Located in the heart of Brussels, Europe’s capital and home to international organisations such as NATO, CEPANI, the Belgian Centre for Arbitration and Mediation, was founded on 25 September 1969. At that time, Belgium had just acceded to the Geneva Convention and was exploring ways to update its obsolete legal arbitration framework.
Much has changed in these five decades. Not only has CEPANI developed into the largest arbitration institute in Belgium. Nowadays, it boasts a full range of dispute resolution services, offering rules on arbitration, mediation, mini-trials, expert appraisals, contract adaptations and domain name disputes.
Through its President, Secretariat and various Committees (e.g. on the appointment and challenges of arbitrators), CEPANI administers on average 80 cases each year in English, French and Dutch. While the majority of cases involves at least one Belgian party and is seated in Belgium, an increasing number of cases involves foreign parties and arbitral seats. CEPANI arbitration proceedings last on average 15 months from introduction, and 13 months from the appointment of the arbitral tribunal until the award. Disputes submitted to CEPANI arbitration relate to different fields, including in particular civil and commercial contracts, inter-company disputes, services agreements, and share purchase agreements.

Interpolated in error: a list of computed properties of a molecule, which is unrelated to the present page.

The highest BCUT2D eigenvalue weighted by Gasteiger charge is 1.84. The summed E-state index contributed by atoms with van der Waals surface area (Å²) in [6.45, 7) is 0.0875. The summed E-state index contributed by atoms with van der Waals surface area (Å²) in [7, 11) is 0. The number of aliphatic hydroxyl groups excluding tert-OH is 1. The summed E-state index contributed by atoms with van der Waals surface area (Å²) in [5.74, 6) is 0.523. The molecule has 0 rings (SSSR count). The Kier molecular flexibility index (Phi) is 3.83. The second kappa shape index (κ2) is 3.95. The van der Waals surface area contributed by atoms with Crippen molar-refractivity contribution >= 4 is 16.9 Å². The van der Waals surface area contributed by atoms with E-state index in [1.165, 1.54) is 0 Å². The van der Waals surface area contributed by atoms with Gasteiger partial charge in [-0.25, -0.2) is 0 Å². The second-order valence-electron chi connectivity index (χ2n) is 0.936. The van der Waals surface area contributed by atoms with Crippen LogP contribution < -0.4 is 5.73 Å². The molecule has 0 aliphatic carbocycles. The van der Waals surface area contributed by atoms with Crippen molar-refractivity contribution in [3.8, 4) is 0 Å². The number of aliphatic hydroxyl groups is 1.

In addition to its role as an institution, CEPANI actively promotes the knowledge and use of arbitration through study and research. To this end, CEPANI regularly organizes conferences and lunch meetings, publishes books on dedicated topics and casebooks in its scientific collection, and edits b-Arbitra, a bi-annual arbitration review (also available online through KluwerArbitration). Every three years, it organizes an academic prize to reward an outstanding paper in national or international arbitration.
CEPANI has further become one of the major players in Belgium in the development of dispute resolution. A CEPANI working group was instrumental in the adoption by the Belgian legislator of the UNCITRAL Model Law on Arbitration as Part VI of the Belgian Judiciary Code in 2013. Since a number of years, CEPANI further actively participates as an observer in UNCITRAL’s Working Group II on Arbitration and Dispute Settlement at its sessions in Vienna and New York. Together with ICC Belgium, CEPANI recently set up Brussels Arbitration Hub, a website aimed at assisting parties who have chosen Brussels as place of arbitration in finding accomodation, interpreters, court reporters and other service providers. CEPANI40 offers a platform for below 40 practitioners with an interest in arbitration, giving the next generation a chance to meet and exchange views.